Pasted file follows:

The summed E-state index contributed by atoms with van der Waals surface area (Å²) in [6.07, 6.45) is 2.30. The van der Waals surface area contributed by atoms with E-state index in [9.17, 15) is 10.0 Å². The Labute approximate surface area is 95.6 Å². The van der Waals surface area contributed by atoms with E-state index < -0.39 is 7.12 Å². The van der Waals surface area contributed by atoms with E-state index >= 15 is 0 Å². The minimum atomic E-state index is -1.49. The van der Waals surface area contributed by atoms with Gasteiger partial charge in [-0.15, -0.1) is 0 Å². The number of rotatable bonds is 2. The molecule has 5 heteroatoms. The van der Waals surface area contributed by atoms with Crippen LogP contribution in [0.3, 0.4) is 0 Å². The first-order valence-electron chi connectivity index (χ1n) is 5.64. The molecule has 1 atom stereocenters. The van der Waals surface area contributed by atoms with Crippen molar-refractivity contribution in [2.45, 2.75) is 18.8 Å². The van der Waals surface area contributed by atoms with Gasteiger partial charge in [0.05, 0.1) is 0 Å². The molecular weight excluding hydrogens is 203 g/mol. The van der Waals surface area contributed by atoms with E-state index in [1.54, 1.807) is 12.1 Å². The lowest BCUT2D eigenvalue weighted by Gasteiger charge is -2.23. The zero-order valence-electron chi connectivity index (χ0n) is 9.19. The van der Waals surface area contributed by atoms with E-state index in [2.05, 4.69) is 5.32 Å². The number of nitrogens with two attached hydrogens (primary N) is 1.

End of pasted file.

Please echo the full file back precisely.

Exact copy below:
The summed E-state index contributed by atoms with van der Waals surface area (Å²) in [6.07, 6.45) is 2.30. The van der Waals surface area contributed by atoms with E-state index in [9.17, 15) is 10.0 Å². The Labute approximate surface area is 95.6 Å². The van der Waals surface area contributed by atoms with E-state index < -0.39 is 7.12 Å². The van der Waals surface area contributed by atoms with E-state index >= 15 is 0 Å². The minimum atomic E-state index is -1.49. The van der Waals surface area contributed by atoms with Gasteiger partial charge in [-0.15, -0.1) is 0 Å². The number of rotatable bonds is 2. The molecule has 5 heteroatoms. The van der Waals surface area contributed by atoms with Crippen LogP contribution in [0.3, 0.4) is 0 Å². The first-order valence-electron chi connectivity index (χ1n) is 5.64. The molecule has 1 atom stereocenters. The van der Waals surface area contributed by atoms with Crippen molar-refractivity contribution in [2.45, 2.75) is 18.8 Å². The van der Waals surface area contributed by atoms with Gasteiger partial charge in [0.05, 0.1) is 0 Å². The molecular weight excluding hydrogens is 203 g/mol. The van der Waals surface area contributed by atoms with E-state index in [1.54, 1.807) is 12.1 Å². The lowest BCUT2D eigenvalue weighted by Gasteiger charge is -2.23. The zero-order valence-electron chi connectivity index (χ0n) is 9.19. The van der Waals surface area contributed by atoms with E-state index in [2.05, 4.69) is 5.32 Å². The number of nitrogens with two attached hydrogens (primary N) is 1.